Kalatzis, V., Sahly, I., El-Amraoui, A. & Petit, C. Eya1 expression in the developing ear and kidney: towards the understanding of the pathogenesis of branchio-oto-renal (BOR) syndrome. Dev. Dyn. 213, 486–499 ( 1998).

    CAS  Article  Google Scholar 

  38. 38

    Heidet, L. et al. Diffuse leiomyomatosis associated with X-linked Alport syndrome: extracellular matrix study using immunohistochemistry and in situ hybridization. Lab. Invest. 76, 233–243 (1997).

    CAS  PubMed  Google Scholar 

  39. 39

    Antonarakis, S.E. Recommendations for a nomenclature system for human gene mutations. Nomenclature Working Group. Hum. Mutat. 11, 1– 3 (1998).

    CAS  Article  Google Scholar 

  40. 40

    Kaplan, J.M. et al. Mutations in ACTN4, encoding a-actinin 4, cause familial focal segmental glomerulosclerosis. Nature Genet. 64, 251–256 (2000).

    Article  Google Scholar 

Download references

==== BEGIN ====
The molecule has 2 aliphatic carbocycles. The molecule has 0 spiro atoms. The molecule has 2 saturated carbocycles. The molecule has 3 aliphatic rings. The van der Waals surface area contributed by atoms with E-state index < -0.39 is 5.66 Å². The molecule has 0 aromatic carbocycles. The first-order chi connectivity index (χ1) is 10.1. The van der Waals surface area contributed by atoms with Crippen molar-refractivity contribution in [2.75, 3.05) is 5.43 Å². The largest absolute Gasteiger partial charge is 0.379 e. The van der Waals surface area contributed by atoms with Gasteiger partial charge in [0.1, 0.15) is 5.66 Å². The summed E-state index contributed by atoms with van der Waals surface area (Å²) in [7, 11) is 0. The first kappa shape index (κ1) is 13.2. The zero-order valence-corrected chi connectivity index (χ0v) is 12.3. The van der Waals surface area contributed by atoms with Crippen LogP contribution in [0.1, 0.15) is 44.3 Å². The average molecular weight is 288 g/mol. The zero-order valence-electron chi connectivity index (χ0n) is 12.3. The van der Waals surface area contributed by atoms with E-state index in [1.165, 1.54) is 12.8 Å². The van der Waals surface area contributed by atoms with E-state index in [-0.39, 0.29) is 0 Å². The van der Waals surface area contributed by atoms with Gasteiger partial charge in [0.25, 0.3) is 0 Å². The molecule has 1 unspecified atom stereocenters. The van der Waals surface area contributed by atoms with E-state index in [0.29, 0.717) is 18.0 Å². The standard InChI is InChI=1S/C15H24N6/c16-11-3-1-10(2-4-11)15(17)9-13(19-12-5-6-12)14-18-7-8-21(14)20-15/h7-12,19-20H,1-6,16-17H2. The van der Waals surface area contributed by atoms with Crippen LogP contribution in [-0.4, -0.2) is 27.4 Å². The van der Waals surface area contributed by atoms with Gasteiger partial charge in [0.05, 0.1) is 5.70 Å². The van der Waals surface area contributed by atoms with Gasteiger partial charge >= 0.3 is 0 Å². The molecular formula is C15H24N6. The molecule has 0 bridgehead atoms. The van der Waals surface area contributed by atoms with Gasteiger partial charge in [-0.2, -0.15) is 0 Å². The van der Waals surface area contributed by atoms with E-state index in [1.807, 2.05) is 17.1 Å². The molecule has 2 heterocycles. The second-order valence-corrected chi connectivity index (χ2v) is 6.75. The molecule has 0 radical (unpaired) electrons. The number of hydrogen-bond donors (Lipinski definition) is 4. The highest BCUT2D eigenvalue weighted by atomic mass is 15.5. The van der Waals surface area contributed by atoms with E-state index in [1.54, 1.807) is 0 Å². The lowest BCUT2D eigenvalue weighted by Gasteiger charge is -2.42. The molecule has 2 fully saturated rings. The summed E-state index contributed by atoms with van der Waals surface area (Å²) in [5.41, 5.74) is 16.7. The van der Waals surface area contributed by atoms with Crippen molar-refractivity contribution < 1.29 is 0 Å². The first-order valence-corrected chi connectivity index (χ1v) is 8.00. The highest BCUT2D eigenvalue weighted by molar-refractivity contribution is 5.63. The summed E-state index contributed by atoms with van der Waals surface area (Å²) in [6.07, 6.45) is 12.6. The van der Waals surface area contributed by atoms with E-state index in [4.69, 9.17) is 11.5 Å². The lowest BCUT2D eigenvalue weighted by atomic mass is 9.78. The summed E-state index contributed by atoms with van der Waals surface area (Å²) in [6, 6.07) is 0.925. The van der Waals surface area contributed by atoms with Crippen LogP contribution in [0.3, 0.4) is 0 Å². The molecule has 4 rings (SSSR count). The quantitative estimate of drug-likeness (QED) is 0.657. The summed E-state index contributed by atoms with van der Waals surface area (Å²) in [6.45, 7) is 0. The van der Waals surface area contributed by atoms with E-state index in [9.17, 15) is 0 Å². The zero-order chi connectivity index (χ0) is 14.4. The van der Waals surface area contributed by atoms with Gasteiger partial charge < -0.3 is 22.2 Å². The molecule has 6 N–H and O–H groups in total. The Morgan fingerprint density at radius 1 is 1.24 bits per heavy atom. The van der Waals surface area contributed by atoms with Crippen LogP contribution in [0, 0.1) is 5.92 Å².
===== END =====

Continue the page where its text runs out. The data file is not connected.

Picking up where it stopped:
We thank the patients and their families for participation; E. Al-Sabban, L. Alsford, J.L. André, F. Bouissou, S. Caliskan, E. Kuwertz-Bröcking, B. Lange, J. Nauta and W. Proesmans for referring patients; V. Kalatzis and L. Heidet for critical reading of the manuscript; V. Chauvet for help with in situ hybridization; and Y. Deris for assistance with figure preparation. This study was supported in part by the Association pour l'Utilisation du Rein Artificiel and the Fondation pour la Recherche Médicale. N.B. was supported by grants from the Association Française contre les Myopathies and, subsequently, the Programme Hospitalier de Recherche Clinique.

Author information



Corresponding author

Correspondence to Corinne Antignac.

Additional information

Note added in proof:

During the publishing process, J. Kaplan et al. have shown that mutations in ACTN4, mapped to 19q13 and encoding a-actinin-4, an actin-filament cross linking protein, cause autosomal FSGS (ref. 40).

Supplementary information

Rights and permissions

Reprints and Permissions

About this article

Cite this article

Boute, N., Gribouval, O., Roselli, S. et al. NPHS2, encoding the glomerular protein podocin, is mutated in autosomal recessive steroid-resistant nephrotic syndrome. Nat Genet 24, 349–354 (2000).

Download citation

Further reading


Quick links

Nature Briefing

Sign up for the Nature Briefing newsletter — what matters in science, free to your inbox daily.

Get the most important science stories of the day, free in your inbox. Sign up for Nature Briefing